I filled every moment with learning possibilities, especially when Mark was working with other participants or negotiating the trail obstacles with Checkers. He consistently demonstrated and coached his winning philosophy, training, and competitive methods. His coaching style was relaxed and yet full of specific information and examples. And his well-placed humor and encouragement created moments of levity that eased our minds during challenging moments, giving us space to continue to try until we were successful. I am forever thankful for his distinctive coaching skills that left the entire group of participants beaming with confidence and success.

By the end of the clinic I was flooded with personal awareness about new possibilities for my own horsemanship journey, as well as Chunky’s outstanding talent and willing attitude. This experience was truly having a profound impact on my riding, training, and coaching techniques—what I did not yet know was how deep, personal, and enduring it would be on my inner and outer life.

Wednesday
Sep212016

“A Summer's Awakening” — Episode 4

by Barbara H. Callihan

As I crested the short but challenging entrance grade to Bolender Horse Park I was surrounded by mature pines, and my eyes feasted on green pastures, beautiful rustic wood buildings, a fire pit in a mature pine grove with seating perfect for campfire stories, and an outdoor arena. As I slowly approached what appeared to be the barn area, my eyes darted and scanned everywhere looking anxiously for the Mountain Trail obstacles. There were none within sight, and yet I could feel the excitement and joy building inside. I felt like a child filled wonderment and anticipation of FUN!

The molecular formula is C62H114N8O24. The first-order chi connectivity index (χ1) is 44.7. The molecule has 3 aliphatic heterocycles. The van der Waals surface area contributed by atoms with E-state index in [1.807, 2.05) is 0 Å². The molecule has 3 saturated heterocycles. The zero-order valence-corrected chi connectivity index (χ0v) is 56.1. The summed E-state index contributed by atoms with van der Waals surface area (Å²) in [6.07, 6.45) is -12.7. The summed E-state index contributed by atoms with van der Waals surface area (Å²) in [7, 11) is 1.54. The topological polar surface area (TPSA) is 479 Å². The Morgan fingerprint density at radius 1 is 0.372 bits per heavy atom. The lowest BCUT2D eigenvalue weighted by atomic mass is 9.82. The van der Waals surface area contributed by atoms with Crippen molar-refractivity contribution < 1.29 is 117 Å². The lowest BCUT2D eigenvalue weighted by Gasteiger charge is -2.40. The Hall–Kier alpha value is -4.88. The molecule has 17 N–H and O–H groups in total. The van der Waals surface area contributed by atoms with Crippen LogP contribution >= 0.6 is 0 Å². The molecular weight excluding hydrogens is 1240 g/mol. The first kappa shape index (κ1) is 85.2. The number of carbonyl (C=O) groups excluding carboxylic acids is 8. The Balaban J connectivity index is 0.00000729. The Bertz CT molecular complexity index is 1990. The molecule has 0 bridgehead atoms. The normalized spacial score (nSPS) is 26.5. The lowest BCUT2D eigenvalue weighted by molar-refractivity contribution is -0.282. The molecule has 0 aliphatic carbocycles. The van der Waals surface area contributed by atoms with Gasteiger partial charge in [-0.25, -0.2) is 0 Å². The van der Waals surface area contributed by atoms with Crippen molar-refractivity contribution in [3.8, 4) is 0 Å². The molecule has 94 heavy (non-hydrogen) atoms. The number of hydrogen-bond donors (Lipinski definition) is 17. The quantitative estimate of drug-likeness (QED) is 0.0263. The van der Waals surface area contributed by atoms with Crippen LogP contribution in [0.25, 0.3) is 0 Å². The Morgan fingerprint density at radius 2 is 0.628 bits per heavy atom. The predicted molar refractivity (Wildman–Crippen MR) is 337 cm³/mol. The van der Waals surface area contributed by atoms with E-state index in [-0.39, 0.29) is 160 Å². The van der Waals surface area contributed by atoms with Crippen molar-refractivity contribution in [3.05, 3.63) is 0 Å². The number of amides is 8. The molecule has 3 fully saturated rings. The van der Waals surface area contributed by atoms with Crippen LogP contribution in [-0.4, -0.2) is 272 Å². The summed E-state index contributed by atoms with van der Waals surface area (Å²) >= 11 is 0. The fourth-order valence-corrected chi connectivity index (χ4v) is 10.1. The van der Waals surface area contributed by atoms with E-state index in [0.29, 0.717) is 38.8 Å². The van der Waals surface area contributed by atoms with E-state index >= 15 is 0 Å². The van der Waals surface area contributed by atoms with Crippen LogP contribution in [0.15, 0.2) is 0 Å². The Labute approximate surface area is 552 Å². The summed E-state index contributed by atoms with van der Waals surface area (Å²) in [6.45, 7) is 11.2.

I was met by the welcoming smiles of three Bolender Park staff; Val an intern from Italy, Rebecca an intern from Missouri and Tonya the Barn Manager. Tonya directed me around the barn and the ladies helped me to locate Chunky’s stall and unload items needed for her care.

Ears did her yoga stretch ritual before she slowly jumped from the truck. Her posture and ears showed that she was not sure if the three excited, wiggling, jumping dogs were going to accept her. She landed on the ground and everyone engaged in the appropriate sniffing and circling. I was very relieved to see the Bolender Ranch pups accept Ears—as exhibited in the confidence of her happy tail.

After I led Chunky to her freshly bedded stall — right next to the Indoor arena — which would be her home for the next three weeks, I unloaded her misc. items, and cleaned out the traveling poop. The staff showed me several turnout paddocks available for Chunky, and directed me where to park my traveling bunk house. Comfort amenities on the property include hook-up utilities, and an incredible Great Room! The Great Room includes a full kitchen with dining tables, a view of the indoor arena, a large sitting area for reading, studying, and watching TV, a library of videos and books, as well as restrooms with showers.

With all this happening, my mind was racing! My eyes were impressed and overwhelmed with the beautiful facilities! And yet, where were the Obstacles!!!!

After I got settled in, the Bolender team casually pointed towards the area behind the large outdoor arena and said, “Obstacles are located over there and at each end of the arena is entrance. Mark and Linda are off property at an RFD TV shooting and will be back tomorrow. You are welcome to walk the course but no riding until you have your first lesson with Mark.”